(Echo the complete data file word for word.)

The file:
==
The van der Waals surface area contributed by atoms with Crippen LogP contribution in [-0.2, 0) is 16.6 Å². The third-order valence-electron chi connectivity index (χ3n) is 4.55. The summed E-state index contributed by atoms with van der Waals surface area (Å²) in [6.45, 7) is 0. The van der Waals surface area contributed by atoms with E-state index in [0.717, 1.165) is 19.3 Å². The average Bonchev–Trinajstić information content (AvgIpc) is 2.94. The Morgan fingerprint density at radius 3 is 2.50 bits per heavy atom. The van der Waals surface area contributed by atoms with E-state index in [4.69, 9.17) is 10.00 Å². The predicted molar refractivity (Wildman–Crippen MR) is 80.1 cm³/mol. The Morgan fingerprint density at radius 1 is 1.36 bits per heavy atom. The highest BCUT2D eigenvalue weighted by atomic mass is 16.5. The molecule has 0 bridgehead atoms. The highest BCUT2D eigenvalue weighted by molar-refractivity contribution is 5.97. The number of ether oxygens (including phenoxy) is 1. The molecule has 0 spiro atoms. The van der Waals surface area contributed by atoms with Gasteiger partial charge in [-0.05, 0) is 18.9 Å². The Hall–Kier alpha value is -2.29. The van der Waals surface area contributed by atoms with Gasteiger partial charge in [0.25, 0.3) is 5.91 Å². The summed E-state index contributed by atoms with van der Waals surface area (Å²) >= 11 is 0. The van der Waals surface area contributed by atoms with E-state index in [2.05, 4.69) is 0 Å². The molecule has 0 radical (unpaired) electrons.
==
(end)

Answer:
The van der Waals surface area contributed by atoms with Crippen LogP contribution in [-0.2, 0) is 16.6 Å². The third-order valence-electron chi connectivity index (χ3n) is 4.55. The summed E-state index contributed by atoms with van der Waals surface area (Å²) in [6.45, 7) is 0. The van der Waals surface area contributed by atoms with E-state index in [0.717, 1.165) is 19.3 Å². The average Bonchev–Trinajstić information content (AvgIpc) is 2.94. The Morgan fingerprint density at radius 3 is 2.50 bits per heavy atom. The van der Waals surface area contributed by atoms with E-state index in [4.69, 9.17) is 10.00 Å². The predicted molar refractivity (Wildman–Crippen MR) is 80.1 cm³/mol. The Morgan fingerprint density at radius 1 is 1.36 bits per heavy atom. The highest BCUT2D eigenvalue weighted by atomic mass is 16.5. The molecule has 0 bridgehead atoms. The highest BCUT2D eigenvalue weighted by molar-refractivity contribution is 5.97. The number of ether oxygens (including phenoxy) is 1. The molecule has 0 spiro atoms. The van der Waals surface area contributed by atoms with Gasteiger partial charge in [-0.05, 0) is 18.9 Å². The Hall–Kier alpha value is -2.29. The van der Waals surface area contributed by atoms with Gasteiger partial charge in [0.25, 0.3) is 5.91 Å². The summed E-state index contributed by atoms with van der Waals surface area (Å²) >= 11 is 0. The van der Waals surface area contributed by atoms with E-state index in [2.05, 4.69) is 0 Å². The molecule has 0 radical (unpaired) electrons.